Location: SE 33rd and Division
Hours: Tues-Sat, 5-9pm

The Story:

I have enjoyed some amazing dishes at Portland’s Italian restaurants over the years. I learned that a good pasta dish wasn’t just spaghetti and a tomato sauce with sliced sausage and bell peppers, a dish I ate my weight of after college because it was cheap. Italian fare is broad and flavorful and the chef at Artigiano knows how to make it well.

In a 16′ cart in the parking lot of a local handmade furniture designer, Artigiano has made its home, serving the community and broader Portland some of the finest meals you can get from a cart. The chef, Rachael Grossman, began her culinary career as a child in her grandmother’s kitchen. She took that passion and graduated Le Cordon Bleu and spent some time in Casperia, a village outside of Rome where she fell in love with local ingredients and the simplicity of Italian county cuisine. After her return and some work at prestigious restaurants, she decided mobile kitchens are where its at and opened Artigiano in the Woodstock neighborhood of Portland. After enjoying one of her dishes, I’m envious of those neighbors.

Fettuccine and Garlic Scapes

Fettuccine and Garlic Scapes

At Artigiano, they pride themselves in fresh local ingredients and handmade pasta. While the regular menu offers salads and pasta dishes featuring fettuccine, ravioli, gnocchi and rigatoni, there is always a daily special. At a cart like this, that is the first thing I go for. If the chef has taken the time and effort to go “off menu,” you know it is going to be worth it. The day I visited the special was fettuccine with garlic scapes, red pepper flakes and shaved Parmesan served with a mixed green salad and sliced baguette on the side. Yes, please! The scapes were so fresh, they had just finished prepping them for lunch. The dish was brilliant with that light garlic flavor, a buttery texture and a hint of heat from the red pepper flakes. One of the finest pasta dishes I have enjoyed.

Artigiano knocked it out of the park and with that kind of skill in the kitchen, I know Chef Rachael has a home here in Portland’s culinary scene. They serve lunch and dinner and have seating if you prefer to eat at the cart. They even offer a tasting menu if that interests you. Just ask. It excites me to see carts like Artigiano with the level of cuisine one would normally expect at a multi-star restaurant on the streets of Portland. It tells me we still have area for growth. Check out Artigiano when you’re down in Woodstock and let them know Food Carts Portland sent ya.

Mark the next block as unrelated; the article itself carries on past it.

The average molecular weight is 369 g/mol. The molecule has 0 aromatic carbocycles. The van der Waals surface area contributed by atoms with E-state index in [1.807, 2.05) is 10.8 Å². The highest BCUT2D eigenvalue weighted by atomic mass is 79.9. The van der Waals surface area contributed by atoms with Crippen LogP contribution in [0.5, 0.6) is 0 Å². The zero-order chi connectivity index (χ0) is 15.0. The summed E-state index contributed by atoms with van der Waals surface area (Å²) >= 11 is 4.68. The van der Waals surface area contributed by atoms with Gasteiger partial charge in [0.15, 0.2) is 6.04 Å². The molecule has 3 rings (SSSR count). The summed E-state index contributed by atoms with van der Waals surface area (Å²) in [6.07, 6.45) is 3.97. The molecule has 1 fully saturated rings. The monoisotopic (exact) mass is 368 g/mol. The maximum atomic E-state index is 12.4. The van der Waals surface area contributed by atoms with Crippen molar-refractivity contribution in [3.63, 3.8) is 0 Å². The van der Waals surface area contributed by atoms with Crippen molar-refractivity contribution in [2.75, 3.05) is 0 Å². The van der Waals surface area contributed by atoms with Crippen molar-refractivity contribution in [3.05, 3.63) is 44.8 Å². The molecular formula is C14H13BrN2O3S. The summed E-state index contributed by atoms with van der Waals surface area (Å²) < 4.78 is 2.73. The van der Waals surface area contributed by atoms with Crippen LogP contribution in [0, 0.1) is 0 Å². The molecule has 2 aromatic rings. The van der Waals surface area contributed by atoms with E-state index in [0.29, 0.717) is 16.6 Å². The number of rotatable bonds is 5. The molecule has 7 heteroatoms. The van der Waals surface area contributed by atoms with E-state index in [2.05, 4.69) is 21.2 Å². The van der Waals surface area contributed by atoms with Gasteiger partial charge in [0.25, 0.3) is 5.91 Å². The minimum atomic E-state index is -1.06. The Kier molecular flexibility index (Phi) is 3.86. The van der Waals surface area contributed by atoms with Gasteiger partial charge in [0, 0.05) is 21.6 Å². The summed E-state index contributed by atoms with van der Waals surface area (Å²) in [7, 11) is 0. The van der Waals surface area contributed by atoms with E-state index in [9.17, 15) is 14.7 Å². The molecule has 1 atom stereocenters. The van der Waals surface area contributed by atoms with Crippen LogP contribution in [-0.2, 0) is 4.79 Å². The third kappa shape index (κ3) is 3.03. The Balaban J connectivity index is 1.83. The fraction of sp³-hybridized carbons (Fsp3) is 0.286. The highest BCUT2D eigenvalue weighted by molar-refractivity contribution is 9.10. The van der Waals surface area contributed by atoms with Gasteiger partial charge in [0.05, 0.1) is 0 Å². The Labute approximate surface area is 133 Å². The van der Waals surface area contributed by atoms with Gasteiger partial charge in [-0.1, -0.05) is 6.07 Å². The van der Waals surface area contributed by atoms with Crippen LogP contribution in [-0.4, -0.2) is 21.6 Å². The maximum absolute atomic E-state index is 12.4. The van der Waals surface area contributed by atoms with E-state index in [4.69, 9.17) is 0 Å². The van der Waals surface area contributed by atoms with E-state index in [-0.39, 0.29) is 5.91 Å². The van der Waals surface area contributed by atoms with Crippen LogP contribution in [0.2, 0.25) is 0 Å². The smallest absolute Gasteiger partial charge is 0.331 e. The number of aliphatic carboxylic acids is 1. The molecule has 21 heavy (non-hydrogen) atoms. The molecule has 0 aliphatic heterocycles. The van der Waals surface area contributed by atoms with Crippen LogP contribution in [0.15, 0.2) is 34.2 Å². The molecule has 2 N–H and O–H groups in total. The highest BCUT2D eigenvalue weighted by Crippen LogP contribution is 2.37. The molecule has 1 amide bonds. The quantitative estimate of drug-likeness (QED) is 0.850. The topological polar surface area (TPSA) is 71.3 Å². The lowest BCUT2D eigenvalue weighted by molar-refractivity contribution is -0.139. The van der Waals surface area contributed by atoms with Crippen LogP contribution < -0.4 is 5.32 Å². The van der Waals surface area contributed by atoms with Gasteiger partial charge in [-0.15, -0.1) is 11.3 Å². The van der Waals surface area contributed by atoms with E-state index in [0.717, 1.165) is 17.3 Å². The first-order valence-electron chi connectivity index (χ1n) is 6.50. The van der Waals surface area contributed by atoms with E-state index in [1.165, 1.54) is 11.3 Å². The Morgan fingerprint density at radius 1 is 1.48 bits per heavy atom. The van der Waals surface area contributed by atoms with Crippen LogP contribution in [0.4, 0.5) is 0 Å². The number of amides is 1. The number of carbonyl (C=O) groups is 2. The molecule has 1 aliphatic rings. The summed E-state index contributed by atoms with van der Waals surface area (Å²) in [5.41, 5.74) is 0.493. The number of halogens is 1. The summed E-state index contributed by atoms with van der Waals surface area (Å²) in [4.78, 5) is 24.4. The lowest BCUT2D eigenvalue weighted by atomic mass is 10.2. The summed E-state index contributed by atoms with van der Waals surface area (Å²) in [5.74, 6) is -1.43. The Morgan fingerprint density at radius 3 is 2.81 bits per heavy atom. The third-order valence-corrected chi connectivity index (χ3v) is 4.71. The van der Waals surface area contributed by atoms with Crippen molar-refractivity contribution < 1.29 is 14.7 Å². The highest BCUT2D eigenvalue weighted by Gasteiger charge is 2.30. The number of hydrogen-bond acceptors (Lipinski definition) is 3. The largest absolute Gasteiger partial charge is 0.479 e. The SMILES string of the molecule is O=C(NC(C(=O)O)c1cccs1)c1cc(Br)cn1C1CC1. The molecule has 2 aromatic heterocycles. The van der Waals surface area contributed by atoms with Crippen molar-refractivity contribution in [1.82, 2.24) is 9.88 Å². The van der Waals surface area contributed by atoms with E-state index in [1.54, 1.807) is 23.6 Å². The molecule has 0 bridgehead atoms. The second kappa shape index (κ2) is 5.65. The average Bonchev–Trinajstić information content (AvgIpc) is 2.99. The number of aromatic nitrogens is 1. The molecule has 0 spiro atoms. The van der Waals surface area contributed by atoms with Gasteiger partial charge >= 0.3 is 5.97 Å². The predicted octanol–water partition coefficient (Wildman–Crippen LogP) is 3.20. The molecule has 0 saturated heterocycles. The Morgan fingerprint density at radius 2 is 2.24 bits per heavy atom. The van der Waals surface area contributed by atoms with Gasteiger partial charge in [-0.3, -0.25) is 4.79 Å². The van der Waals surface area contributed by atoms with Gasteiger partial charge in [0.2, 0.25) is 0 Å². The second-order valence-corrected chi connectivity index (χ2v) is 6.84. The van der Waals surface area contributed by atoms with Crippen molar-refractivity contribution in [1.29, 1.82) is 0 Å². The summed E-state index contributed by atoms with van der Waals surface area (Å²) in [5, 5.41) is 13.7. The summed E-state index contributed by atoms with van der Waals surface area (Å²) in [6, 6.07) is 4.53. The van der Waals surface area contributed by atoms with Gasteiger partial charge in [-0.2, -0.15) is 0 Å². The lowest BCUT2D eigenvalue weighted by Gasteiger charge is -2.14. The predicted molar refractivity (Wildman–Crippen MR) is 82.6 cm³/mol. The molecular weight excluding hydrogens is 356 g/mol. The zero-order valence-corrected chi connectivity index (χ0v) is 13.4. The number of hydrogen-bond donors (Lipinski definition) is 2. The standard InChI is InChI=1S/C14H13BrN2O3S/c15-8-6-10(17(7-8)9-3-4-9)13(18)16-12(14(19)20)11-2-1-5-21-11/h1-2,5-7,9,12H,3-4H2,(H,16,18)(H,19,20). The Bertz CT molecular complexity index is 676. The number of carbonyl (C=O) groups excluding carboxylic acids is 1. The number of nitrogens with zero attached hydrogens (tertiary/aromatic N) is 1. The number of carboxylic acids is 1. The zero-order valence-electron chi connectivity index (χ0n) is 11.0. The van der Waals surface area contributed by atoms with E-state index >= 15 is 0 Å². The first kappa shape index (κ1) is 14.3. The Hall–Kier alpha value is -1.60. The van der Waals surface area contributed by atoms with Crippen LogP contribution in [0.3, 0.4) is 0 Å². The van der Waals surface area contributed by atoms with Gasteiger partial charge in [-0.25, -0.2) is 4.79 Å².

Sample Menu: (see website for up to date menu)

  • Bread & Oil Ciabatta, Extra Virgin, Balsamic – $2
  • Garlic Bread Toasted Ciabatta with Garlic Butter – $4
  • Caesar Salad* Romaine Hearts, Grana Padano, House-made Dressing & Herb Croutons – $4
  • Hand-cut Fettuccine with your Choice of Tomato or Cream Sauce – $10
    • Add Pork or Chicken – $2; Add Meatballs – $3
  • Seasonal Ravioli Stuffed with Locally Grown Garlic Scape & Parmigiano in a Cream Sauce – $11
    • Add Chicken – $2
  • Handmade Yukon Gold Gnocchi with Sauteed Zucchini & Browned Butter – $10
    • Add Bacon – $2
  • Rigatoni Budget conscious diner’s dream! (not handmade) With Tomato Sauce – $6; With Cream Sauce – $7
    • Add Pork or Chicken – $2
    • Add Meatballs – $3

Phone: 503.860.3419
Twitter: @Pastawagon        Facebook: Artigiano



  1. Not as good as Built to Grill, but certainly good. I rarely complain about price, but $10+ for entrees is just over the top. Might as well go to one of the many fine Italian restuarant offering that Portland has to offer.

  2. Oh wow wow wow. Prices that reach past $10 is definitely a no-no. Bring it down to around 5-6 and you’ve got yourself a customer.

  3. I agree with the prices being too steep. Food carts need to remain affordable! I understand the need to charge more for hand made pasta but this is too much.

  4. Man some of y’all are embarrassingly cheap. The food is high quality and people have to make a living.

  5. This place came well reviewed and the menu looked tasty. You can imagine my disappointment, then, when it turned out to be average tasting at waaaay too high a price. Charging $14 for gnocchi at a food cart creates certain expectations – out of this world taste, large portion, etc. What I got was a little box with 10 (count ’em!) oily pieces of gnocchi with some tiny, rather sad bits of pancetta on top. And it wasn’t even that great. I also tried the fettuccini with pork ragu that, again, was a small, decidedly average portion largely devoid of ragu.

    This place has a good heart, I’m sure, but it’s making some poor decisions regarding price and performance. Good luck to them if they can get enough people to pay their high prices, but I won’t be going back.

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